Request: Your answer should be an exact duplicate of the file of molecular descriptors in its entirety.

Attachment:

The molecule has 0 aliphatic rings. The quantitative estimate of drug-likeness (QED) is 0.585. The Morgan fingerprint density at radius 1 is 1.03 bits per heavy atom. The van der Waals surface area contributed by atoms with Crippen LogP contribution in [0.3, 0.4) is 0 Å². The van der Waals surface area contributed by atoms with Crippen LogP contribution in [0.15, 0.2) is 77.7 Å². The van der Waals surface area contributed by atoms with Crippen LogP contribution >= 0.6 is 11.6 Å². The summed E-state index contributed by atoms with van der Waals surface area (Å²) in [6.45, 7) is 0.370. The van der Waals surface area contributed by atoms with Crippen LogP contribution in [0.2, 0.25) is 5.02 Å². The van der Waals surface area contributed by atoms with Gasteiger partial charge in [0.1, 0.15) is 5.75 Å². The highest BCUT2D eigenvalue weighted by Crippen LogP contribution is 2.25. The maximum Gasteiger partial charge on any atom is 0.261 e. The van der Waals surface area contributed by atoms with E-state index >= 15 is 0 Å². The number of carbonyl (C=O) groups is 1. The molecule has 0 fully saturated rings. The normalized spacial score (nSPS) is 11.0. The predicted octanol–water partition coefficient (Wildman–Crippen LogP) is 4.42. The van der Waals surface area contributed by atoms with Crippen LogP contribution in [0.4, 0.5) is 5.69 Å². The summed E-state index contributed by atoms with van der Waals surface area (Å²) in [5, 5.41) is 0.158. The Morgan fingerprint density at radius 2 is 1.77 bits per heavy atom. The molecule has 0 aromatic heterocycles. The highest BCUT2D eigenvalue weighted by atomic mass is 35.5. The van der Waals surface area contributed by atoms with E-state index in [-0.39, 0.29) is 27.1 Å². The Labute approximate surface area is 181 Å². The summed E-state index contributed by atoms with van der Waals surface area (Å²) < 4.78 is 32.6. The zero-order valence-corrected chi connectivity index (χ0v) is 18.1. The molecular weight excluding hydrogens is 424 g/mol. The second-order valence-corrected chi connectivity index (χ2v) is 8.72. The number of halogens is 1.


The molecule has 0 aliphatic rings. The quantitative estimate of drug-likeness (QED) is 0.585. The Morgan fingerprint density at radius 1 is 1.03 bits per heavy atom. The van der Waals surface area contributed by atoms with Crippen LogP contribution in [0.3, 0.4) is 0 Å². The van der Waals surface area contributed by atoms with Crippen LogP contribution in [0.15, 0.2) is 77.7 Å². The van der Waals surface area contributed by atoms with Crippen LogP contribution >= 0.6 is 11.6 Å². The summed E-state index contributed by atoms with van der Waals surface area (Å²) in [6.45, 7) is 0.370. The van der Waals surface area contributed by atoms with Crippen LogP contribution in [0.2, 0.25) is 5.02 Å². The van der Waals surface area contributed by atoms with Gasteiger partial charge in [0.1, 0.15) is 5.75 Å². The highest BCUT2D eigenvalue weighted by Crippen LogP contribution is 2.25. The maximum Gasteiger partial charge on any atom is 0.261 e. The van der Waals surface area contributed by atoms with E-state index >= 15 is 0 Å². The number of carbonyl (C=O) groups is 1. The molecule has 0 fully saturated rings. The normalized spacial score (nSPS) is 11.0. The predicted octanol–water partition coefficient (Wildman–Crippen LogP) is 4.42. The van der Waals surface area contributed by atoms with Crippen LogP contribution in [0.4, 0.5) is 5.69 Å². The summed E-state index contributed by atoms with van der Waals surface area (Å²) in [5, 5.41) is 0.158. The Morgan fingerprint density at radius 2 is 1.77 bits per heavy atom. The molecule has 0 aromatic heterocycles. The highest BCUT2D eigenvalue weighted by atomic mass is 35.5. The van der Waals surface area contributed by atoms with E-state index in [-0.39, 0.29) is 27.1 Å². The Labute approximate surface area is 181 Å². The summed E-state index contributed by atoms with van der Waals surface area (Å²) < 4.78 is 32.6. The zero-order valence-corrected chi connectivity index (χ0v) is 18.1. The molecular weight excluding hydrogens is 424 g/mol. The second-order valence-corrected chi connectivity index (χ2v) is 8.72. The number of halogens is 1.